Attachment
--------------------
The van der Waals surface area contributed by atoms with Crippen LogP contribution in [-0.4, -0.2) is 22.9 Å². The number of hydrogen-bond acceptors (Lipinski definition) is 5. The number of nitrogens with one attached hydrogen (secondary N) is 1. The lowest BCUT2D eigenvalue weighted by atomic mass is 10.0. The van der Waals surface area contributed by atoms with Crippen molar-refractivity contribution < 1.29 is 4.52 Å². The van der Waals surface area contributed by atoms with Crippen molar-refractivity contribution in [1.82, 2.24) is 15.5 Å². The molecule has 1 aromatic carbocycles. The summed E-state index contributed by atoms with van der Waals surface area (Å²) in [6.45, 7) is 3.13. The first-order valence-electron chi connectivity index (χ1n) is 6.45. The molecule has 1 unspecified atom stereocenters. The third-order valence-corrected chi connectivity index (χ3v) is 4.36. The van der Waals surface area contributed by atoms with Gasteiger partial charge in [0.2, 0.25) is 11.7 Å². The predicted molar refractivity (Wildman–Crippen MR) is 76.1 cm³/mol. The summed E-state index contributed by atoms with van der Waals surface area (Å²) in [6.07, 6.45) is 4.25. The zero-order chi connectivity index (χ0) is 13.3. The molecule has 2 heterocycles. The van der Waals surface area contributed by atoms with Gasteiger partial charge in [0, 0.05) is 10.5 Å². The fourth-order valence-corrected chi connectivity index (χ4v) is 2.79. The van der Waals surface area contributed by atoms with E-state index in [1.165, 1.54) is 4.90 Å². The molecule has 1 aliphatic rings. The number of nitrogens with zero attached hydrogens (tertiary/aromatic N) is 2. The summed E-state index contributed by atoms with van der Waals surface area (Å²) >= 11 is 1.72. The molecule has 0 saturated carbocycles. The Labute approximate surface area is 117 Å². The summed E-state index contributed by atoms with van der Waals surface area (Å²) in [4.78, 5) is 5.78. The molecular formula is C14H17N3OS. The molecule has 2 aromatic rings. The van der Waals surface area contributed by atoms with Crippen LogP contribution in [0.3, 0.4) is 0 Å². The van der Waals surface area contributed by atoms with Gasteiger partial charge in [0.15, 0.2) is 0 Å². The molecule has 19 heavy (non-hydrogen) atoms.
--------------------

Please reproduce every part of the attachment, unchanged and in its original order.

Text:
The van der Waals surface area contributed by atoms with Crippen LogP contribution in [-0.4, -0.2) is 22.9 Å². The number of hydrogen-bond acceptors (Lipinski definition) is 5. The number of nitrogens with one attached hydrogen (secondary N) is 1. The lowest BCUT2D eigenvalue weighted by atomic mass is 10.0. The van der Waals surface area contributed by atoms with Crippen molar-refractivity contribution < 1.29 is 4.52 Å². The van der Waals surface area contributed by atoms with Crippen molar-refractivity contribution in [1.82, 2.24) is 15.5 Å². The molecule has 1 aromatic carbocycles. The summed E-state index contributed by atoms with van der Waals surface area (Å²) in [6.45, 7) is 3.13. The first-order valence-electron chi connectivity index (χ1n) is 6.45. The molecule has 1 unspecified atom stereocenters. The third-order valence-corrected chi connectivity index (χ3v) is 4.36. The van der Waals surface area contributed by atoms with Gasteiger partial charge in [0.2, 0.25) is 11.7 Å². The predicted molar refractivity (Wildman–Crippen MR) is 76.1 cm³/mol. The summed E-state index contributed by atoms with van der Waals surface area (Å²) in [6.07, 6.45) is 4.25. The zero-order chi connectivity index (χ0) is 13.3. The molecule has 2 heterocycles. The van der Waals surface area contributed by atoms with Gasteiger partial charge in [0, 0.05) is 10.5 Å². The fourth-order valence-corrected chi connectivity index (χ4v) is 2.79. The van der Waals surface area contributed by atoms with E-state index in [1.165, 1.54) is 4.90 Å². The molecule has 1 aliphatic rings. The number of nitrogens with zero attached hydrogens (tertiary/aromatic N) is 2. The summed E-state index contributed by atoms with van der Waals surface area (Å²) >= 11 is 1.72. The molecule has 0 saturated carbocycles. The Labute approximate surface area is 117 Å². The summed E-state index contributed by atoms with van der Waals surface area (Å²) in [4.78, 5) is 5.78. The molecular formula is C14H17N3OS. The molecule has 2 aromatic rings. The van der Waals surface area contributed by atoms with Crippen LogP contribution in [0.3, 0.4) is 0 Å². The van der Waals surface area contributed by atoms with Gasteiger partial charge in [0.15, 0.2) is 0 Å². The molecule has 19 heavy (non-hydrogen) atoms.